So once pain and pinching has been ruled out a good exercise I like is:

- Figure 8's with simple changes over and over. Start at a trot and just trot a figure 8 (like a proper 2 circles figure 8 where the horse needs to be bent not an elongated figure 8 that looks like two tear drops meeting) working on keeping your horse between your hands and legs as well as bending in the proper directions. Bending is SO helpful as a nice supple horse will move with much more ease than a stiff one. Plus, it can be a good indicator of issues if your once supple horse becomes stiff. After trotting the figure 8 for a while your horse will come to expect the directional change. Where it intersects ask for the lead for that direction if you get it hold it for a few strides and bring it down to a trot before the intersect point and at the intersect point set them up for the direction change and ask for the other lead. This is a good exercise to set yourself and your horse up for success as you should both be bent properly and if your boy knows his hind end is his motor you should have no problem getting your leads. Horses don't normally like to counter canter (especially on a circle) because it is uncomfortable but if there is a pain issue or balance issue going on counter cantering can be a good indicator. This exercise can be done with a trot pole at the intersection point as well to encourage them to lift a bit more in the front but for some horses the trot pole can make it confusing (just bear that in mind.) This exercise can also be used to help with flying changes but I won't go into that just yet.

A video would be helpful as it will show what exactly he is doing.
 

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A horse moving without a rider experiences movement differently than when carrying a rider. The better the rider sits and moves with the horse, the more similar the horse’s experiences become.

Trying to understand why a horse does what it does often helps in the search for answers. For example: Does the horse finally change to the left lead when being lunged simply because he becomes tired of cantering in the right lead or does something else cause this change? If the first reason seems to be the answer, you must consider whether you want your horse to take the left lead when ridden only because it is tired of cantering in the right lead.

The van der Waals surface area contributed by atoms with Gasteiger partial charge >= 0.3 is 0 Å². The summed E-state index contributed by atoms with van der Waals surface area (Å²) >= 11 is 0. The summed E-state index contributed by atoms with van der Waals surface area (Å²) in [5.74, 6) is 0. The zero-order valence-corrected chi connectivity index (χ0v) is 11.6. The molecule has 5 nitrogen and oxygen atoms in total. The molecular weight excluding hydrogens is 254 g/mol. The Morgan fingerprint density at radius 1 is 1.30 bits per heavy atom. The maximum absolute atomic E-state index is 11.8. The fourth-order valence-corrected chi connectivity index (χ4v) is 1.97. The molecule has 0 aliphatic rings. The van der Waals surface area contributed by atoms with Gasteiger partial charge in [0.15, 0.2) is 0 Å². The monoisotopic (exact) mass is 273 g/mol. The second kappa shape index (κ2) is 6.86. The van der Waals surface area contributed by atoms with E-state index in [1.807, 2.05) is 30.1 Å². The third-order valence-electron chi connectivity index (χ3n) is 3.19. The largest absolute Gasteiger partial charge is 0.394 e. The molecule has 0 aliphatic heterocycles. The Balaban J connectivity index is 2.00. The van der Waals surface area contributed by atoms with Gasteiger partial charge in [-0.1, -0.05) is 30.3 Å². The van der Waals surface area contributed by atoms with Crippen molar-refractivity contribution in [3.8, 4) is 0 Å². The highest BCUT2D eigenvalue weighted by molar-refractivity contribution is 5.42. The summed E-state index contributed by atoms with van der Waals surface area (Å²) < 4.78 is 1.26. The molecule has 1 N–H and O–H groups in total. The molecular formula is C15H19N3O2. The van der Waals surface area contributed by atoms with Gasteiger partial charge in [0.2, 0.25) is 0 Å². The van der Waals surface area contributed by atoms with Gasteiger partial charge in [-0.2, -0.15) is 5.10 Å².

It is generally easier for a horse to do simple lead changes rather than flying lead changes when ridden. Therefore, I would suggest bringing the horse back to a trot – or even a stop – before asking again if it takes the wrong lead. Then, consider how you should ask for the correct lead.

More methods have been developed for getting a horse to canter than to take any other gait. This includes asking for a particular lead. Methods range from throwing a horse off balance to meticulously preparing the horse to make taking the correct lead easy.

The straighter a horse is moving – “straight” on a circle means “aligned with the circumference of the circle” – the easier it is for the horse to change leads. The better the rider is aligned with a particular lead, the easier it is for the horse to move in that lead.

The timing of the cue may prove helpful, but this may become complicated. It takes time for a rider to feel when the horse is at a particular phase of movement, think what needs to be done, and then get his or her muscles to respond. Then, it takes time for the horse to feel and respond to the rider’s cue. The horse’s response time, however, it generally much shorter than that of the rider.